A stray kitten with no eyes has found the perfect home after the hardest of starts to life.
Weasel was found when he was just seven weeks old in a country lane, alone and blind after his eyes had ruptured, likely due to an untreated infection.
Sadly, his sight could not be saved so a local vets in Somerset performed surgery to remove both eyes to stop him from suffering any further pain.
And once he had recovered, our rehoming centre in Tiverton, Devon, set about finding him a home where he could explore in safety and thrive despite his disability.
And he soon found just that with Blue Cross foster carer, Amie Brewer.
As an experienced cat owner, she knew she could provide the enrichment a young cat like Weasel needed to keep busy and had the perfect outdoor set up for him.
The black kitten now gets to explore Amie’s ‘catio’ and cat-proofed garden without the dangers of roads, predators or getting lost.
She said: “Weasel settled in straight away, he isn’t bothered by anything, has a real character, loves playing, climbing curtains and generally just being a kitten, watching him play you would never know he has no eyes!”
Weasel, who is now four months old, even has a cat wheel which will give him chance to run off even more of his kitten energy.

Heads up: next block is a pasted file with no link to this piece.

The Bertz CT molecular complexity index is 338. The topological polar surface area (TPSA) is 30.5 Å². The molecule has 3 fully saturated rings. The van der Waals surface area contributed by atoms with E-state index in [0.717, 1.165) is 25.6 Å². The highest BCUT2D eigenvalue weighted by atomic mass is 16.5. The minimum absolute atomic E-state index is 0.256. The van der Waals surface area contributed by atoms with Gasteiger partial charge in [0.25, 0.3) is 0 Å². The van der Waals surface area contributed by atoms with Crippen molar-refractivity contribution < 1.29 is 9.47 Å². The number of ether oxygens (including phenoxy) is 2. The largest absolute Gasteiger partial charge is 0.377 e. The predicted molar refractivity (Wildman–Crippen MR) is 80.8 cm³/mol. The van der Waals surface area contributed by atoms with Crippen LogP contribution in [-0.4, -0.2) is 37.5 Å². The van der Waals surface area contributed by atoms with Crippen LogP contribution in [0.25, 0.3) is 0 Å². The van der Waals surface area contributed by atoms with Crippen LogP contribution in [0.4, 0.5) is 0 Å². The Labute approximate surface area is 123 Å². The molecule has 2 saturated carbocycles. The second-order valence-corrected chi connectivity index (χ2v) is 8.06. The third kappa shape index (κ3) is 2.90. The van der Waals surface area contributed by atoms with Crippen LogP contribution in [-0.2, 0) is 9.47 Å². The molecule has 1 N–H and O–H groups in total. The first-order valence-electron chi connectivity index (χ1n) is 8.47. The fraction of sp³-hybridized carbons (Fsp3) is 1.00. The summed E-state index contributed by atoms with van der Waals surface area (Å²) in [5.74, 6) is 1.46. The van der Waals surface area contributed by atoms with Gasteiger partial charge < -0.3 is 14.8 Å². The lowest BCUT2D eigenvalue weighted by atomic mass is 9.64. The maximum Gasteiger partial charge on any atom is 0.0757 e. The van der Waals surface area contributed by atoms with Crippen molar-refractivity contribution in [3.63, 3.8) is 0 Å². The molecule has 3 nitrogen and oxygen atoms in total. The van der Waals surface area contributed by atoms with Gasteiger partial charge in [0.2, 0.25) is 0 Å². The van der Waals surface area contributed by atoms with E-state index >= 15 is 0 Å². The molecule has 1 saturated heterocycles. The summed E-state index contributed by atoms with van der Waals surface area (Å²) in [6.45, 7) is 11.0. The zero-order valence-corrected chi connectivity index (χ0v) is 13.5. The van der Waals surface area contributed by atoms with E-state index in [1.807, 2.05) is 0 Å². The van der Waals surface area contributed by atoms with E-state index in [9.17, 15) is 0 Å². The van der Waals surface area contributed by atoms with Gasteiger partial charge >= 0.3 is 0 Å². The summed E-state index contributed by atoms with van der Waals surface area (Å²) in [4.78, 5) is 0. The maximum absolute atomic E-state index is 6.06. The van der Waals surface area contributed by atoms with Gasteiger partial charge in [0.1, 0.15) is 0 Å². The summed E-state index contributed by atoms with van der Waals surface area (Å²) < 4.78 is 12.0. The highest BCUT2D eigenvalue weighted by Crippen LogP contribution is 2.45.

Louise Thomson, Foster Coordinator at Blue Cross Tiverton, said: “Weasel was very small and weak for his age and was likely the ‘runt of the litter’.
“I knew Amie, who sadly lost one of her cats at the beginning of the year, would be the perfect person to give Weasel a chance for happiness. She has an outdoor secure catio and a secure garden so has the ideal set up for him!”
He has some other animal company at his new home too, two rabbits and another cat, so still gets lots of stimulation from them despite his restricted lifestyle.
Louise added: “Weasel is doing really well with Amie, she adores him – it was love at first sight – and he’s definitely not letting the blindness stop him from loving life. He loves batting a ball around and chasing after it and climbing to the top of the curtains.
“Nothing is going to stop this little guy from thriving in life.
Could you give a cat a home? See our rehoming page.